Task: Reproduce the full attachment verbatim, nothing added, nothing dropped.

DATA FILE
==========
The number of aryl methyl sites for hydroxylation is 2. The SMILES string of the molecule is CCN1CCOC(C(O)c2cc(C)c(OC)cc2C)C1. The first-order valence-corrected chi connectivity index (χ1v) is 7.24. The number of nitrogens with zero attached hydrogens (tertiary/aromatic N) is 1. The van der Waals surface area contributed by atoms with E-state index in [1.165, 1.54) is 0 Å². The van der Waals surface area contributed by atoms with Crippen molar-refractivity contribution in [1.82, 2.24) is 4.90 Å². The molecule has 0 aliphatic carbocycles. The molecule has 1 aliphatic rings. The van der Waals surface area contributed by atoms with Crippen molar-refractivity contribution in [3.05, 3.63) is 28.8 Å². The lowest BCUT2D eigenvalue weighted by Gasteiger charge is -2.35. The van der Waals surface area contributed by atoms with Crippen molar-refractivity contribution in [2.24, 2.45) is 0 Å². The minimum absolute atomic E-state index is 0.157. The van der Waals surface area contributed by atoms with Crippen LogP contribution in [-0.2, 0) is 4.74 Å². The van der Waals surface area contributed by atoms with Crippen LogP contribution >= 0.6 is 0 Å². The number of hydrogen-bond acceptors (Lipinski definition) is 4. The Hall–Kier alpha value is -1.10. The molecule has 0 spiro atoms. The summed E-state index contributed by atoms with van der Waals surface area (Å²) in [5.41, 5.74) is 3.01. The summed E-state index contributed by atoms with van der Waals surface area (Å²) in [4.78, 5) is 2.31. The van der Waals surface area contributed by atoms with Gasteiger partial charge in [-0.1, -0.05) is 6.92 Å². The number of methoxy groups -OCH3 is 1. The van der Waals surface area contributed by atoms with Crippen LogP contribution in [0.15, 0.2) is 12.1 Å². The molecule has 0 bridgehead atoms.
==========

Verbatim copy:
The number of aryl methyl sites for hydroxylation is 2. The SMILES string of the molecule is CCN1CCOC(C(O)c2cc(C)c(OC)cc2C)C1. The first-order valence-corrected chi connectivity index (χ1v) is 7.24. The number of nitrogens with zero attached hydrogens (tertiary/aromatic N) is 1. The van der Waals surface area contributed by atoms with E-state index in [1.165, 1.54) is 0 Å². The van der Waals surface area contributed by atoms with Crippen molar-refractivity contribution in [1.82, 2.24) is 4.90 Å². The molecule has 0 aliphatic carbocycles. The molecule has 1 aliphatic rings. The van der Waals surface area contributed by atoms with Crippen molar-refractivity contribution in [3.05, 3.63) is 28.8 Å². The lowest BCUT2D eigenvalue weighted by Gasteiger charge is -2.35. The van der Waals surface area contributed by atoms with Crippen molar-refractivity contribution in [2.24, 2.45) is 0 Å². The minimum absolute atomic E-state index is 0.157. The van der Waals surface area contributed by atoms with Crippen LogP contribution in [-0.2, 0) is 4.74 Å². The van der Waals surface area contributed by atoms with Crippen LogP contribution >= 0.6 is 0 Å². The number of hydrogen-bond acceptors (Lipinski definition) is 4. The Hall–Kier alpha value is -1.10. The molecule has 0 spiro atoms. The summed E-state index contributed by atoms with van der Waals surface area (Å²) in [5.41, 5.74) is 3.01. The summed E-state index contributed by atoms with van der Waals surface area (Å²) in [4.78, 5) is 2.31. The van der Waals surface area contributed by atoms with Gasteiger partial charge in [-0.1, -0.05) is 6.92 Å². The number of methoxy groups -OCH3 is 1. The van der Waals surface area contributed by atoms with Crippen LogP contribution in [0.15, 0.2) is 12.1 Å². The molecule has 0 bridgehead atoms.